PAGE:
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The not-so ironic evolution of the term “politically correct”

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This month, we look at the term “politically correct.” The phrase has a long history in the twentieth century to describe those who hold to some ideological orthodoxy. The term shows up, for example, in the January 1930 issue of The Communist, the newspaper published by the Communist Party of the U.S.A. The newspaper reports on a resolution by Canadian students studying in Moscow who criticized the “opportunistic line” of one American socialist and endorsed the views of the Tenth Party Plenum as giving “a politically correct perspective.” What’s more, the students’ resolution noted that “an enlightenment campaign” would be required to overcome “erroneous conceptions.” “Politically correct” was being used unironically to denote conformity to official Party doctrine. However, other leftist writings from the 1930s seemed to use the term mockingly. West Coast communist leader Harrison George, writing in 1932 about the United Farmers’ League, critiqued the party for insisting that “all things be revamped to conform with the program for European peasants.” That program, he argued, would not be understood by American farmers though “Of course, it is politically ‘correct’ to the last letter.” George’s quotes around correct suggest his view of a gulf between political doctrine and practical solutions. By 1934, the New York Times had extended the phrase to refer to Nazi orthodoxy.  In an article titled “Personal Liberty Vanishes in Reich,” Frederick T. Birchall wrote that in Germany “All journalists must have a permit to function and such permits are granted only to pure ‘Aryans’ whose opinions are politically correct. Even after that they must watch their step.” In Birchall’s report, the phrase describes ideological line-toeing required under Hilter.  A 1940 Washington Post report similarly condemns Josef Stalin for replacing seasoned older officers with “politically correct zealots.” In the wave of social change that emerged in the post-World War II era, the mix of. . .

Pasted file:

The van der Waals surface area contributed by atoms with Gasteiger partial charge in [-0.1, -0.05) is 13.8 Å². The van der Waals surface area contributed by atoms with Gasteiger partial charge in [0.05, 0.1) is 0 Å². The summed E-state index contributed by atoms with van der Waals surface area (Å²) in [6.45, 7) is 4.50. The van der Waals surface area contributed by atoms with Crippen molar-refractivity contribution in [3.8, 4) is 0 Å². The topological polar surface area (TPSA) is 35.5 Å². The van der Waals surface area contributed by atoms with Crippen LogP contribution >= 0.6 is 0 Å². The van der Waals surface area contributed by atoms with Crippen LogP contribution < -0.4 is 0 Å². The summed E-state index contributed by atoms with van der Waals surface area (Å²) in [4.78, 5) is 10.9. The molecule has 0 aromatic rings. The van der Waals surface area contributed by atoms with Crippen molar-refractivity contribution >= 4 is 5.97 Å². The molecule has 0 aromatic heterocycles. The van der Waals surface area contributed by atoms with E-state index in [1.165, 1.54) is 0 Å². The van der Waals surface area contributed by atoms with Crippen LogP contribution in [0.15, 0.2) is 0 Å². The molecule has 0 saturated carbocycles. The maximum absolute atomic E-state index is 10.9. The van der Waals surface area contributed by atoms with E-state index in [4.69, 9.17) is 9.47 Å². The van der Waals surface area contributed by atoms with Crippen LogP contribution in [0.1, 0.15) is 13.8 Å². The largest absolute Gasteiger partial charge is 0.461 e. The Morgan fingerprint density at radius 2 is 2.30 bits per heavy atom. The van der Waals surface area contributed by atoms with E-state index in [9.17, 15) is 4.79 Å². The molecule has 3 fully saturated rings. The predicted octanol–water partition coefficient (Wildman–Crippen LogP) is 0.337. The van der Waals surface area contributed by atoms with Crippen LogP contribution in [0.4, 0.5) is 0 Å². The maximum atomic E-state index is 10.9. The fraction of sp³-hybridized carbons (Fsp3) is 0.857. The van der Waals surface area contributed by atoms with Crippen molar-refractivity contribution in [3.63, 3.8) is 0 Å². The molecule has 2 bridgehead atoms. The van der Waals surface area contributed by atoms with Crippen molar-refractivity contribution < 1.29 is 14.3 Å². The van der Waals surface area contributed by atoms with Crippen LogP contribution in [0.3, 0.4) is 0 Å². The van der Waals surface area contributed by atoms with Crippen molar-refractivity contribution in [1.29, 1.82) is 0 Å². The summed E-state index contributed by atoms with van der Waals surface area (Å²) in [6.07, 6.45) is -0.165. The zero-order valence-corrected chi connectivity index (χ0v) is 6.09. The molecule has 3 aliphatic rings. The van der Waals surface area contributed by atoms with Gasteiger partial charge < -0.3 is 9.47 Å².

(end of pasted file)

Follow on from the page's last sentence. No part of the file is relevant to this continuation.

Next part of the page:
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News source: Linguistics – OUPblog

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